Not long ago, a colleague posted a link on our professional editors’ listserv to a blog post titled “Why ‘Show, Don’t Tell’ is the Big Myth of Fiction Writing.”
Naturally I clicked through. “Show, don’t tell” is to writers what “Smile!” is to figure skaters: an admonishment repeated so often nobody questions it. Is it a myth? Can a salchow get full marks if the skater frowns? Is a writer allowed to tell, not show?
In the second case, absolutely, the blog’s author says, and she explains each term. Telling gives readers information. Showing “conveys evocative, visceral, detailed imagery” that lets them visualize the characters in a situation. Writing requires both tell and show.
But then she gives these examples:
Telling: After walking for miles, Emily was exhausted and hungry and stopped at a farmhouse. When the farmer offered her breakfast, she gratefully sat down at the table and enjoyed every bite.
Showing: Emily’s weakened body trembled as she pulled her chair closer to the stranger’s table. Her nostrils quivered as the smoky aroma of bacon wafted upward, and she almost swooned as the rumbling in her stomach amplified. Plunging her fork into a glistening egg yolk, she crammed it into her mouth as the farmer observed her with a gentle smile. I couldn’t have gone another step, she thought, glancing shyly at the stranger and marveling at her good fortune at discovering his farmhouse.
The trouble is that neither example shows. The second contains more details, but it’s tell, tell, tell.
Here’s a passage written by an author unrivaled in her ability to show:
The sun came out after the war and our world went Technicolor. Everyone had the same idea. Let’s get married. Let’s have kids. Let’s be the ones who do it right.
It is possible, in 1962, for a drive to be the highlight of a family week. King of the road, behind the wheel on four steel-belted tires, the sky’s the limit. Let’s just drive, we’ll find out where we’re going when we get there. How many more miles, Dad?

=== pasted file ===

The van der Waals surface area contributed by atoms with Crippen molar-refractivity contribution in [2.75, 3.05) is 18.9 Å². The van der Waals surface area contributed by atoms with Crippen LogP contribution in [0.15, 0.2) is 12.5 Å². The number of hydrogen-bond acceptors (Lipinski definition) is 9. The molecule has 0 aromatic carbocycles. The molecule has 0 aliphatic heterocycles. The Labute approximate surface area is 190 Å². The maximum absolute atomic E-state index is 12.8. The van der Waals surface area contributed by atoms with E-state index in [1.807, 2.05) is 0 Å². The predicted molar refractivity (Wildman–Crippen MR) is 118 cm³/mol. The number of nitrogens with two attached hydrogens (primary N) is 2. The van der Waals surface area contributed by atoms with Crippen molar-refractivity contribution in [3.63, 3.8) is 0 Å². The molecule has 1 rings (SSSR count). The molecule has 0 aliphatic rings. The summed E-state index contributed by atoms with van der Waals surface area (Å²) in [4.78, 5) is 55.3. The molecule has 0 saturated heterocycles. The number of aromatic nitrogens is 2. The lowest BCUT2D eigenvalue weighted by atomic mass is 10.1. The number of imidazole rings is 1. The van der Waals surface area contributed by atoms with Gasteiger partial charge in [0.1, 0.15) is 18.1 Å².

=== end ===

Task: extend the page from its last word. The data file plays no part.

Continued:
. . .
In the back seat, Madeleine leans her head against the window frame, lulled by the vibrations. Her older brother is occupied with baseball cards, her parents are up front enjoying “the beautiful scenery.” This is an ideal time to begin her movie. She hums “Moon River,” and imagines that the audience can just see her profile, hair blowing back in the wind. They see what she sees out the window, the countryside, off to see the world, and they wonder where it is she is off to and what life will bring, there’s such a lot of world to see. They wonder, who is this dark-haired girl with the pixie cut and the wistful expression? An orphan? An only child with a dead mother and a kind father? Being sent from her boarding school to spend the summer at the country house of mysterious relatives who live next to a mansion where lives a girl a little older than herself who rides horses and wears red dungarees? We’re after the same rainbow’s end, just around the bend. . . . And they are forced to run away together and solve a mystery, my Huckleberry friend. . . .
In the opening pages of The Way The Crow Flies, Ann-Marie MacDonald paints a scene so vivid we are rocketed into the backseat of the McCarthy family sedan. We can see the ’53 Studebaker Coupe whiz past the open window, hear the radio crackle, feel the late summer sun on our skin, smell the optimism of the postwar era. With minimal telling on MacDonald’s part, by the end of three pages, this reader had formed a clear mental picture of the book’s protagonist, Madeleine, her brother and dad with their matching crewcuts, her elegant French-speaking mother, and the family dynamic.
Her theatre background taught MacDonald to plunge into the core of a scene. Or so she told a roomful of writing students gathered in a classroom in UVic’s Cornett Building to hear her read from her new novel.
Before you rush out to your local independent bookstore to buy her new novel, it was 2003. I was the keener in the front row listening with my eyes closed. (Leona points out that I’m always the keener in the front row. I’d deny it if it weren’t so obviously, embarrassingly true. Frankly, MacDonald is my hero. She is to writing what Piet Oudolf is to garden design: bold, dramatic, masterful, evocative.)
Arlene Prunkl, in the blog post I linked above, gives an excellent list of techniques to improve one’s writing through showing. Her examples demonstrate how hard they can be to execute.
At the same time, they illuminate the value of showing over telling. The best way to learn how to show is to read great books and pay attention to how your heroes do it.
Is “show, don’t tell” a myth? No. It’s a gold standard, like a triple axel or Elvis Stojko’s quadruple-double. To execute it flawlessly, a writer has to read and practice, practice and read. Smiling is optional.
By the way, if you happen to see Ann-Marie MacDonald, please tell her 11 years is a long enough wait. Her fans are ready for her next book, please.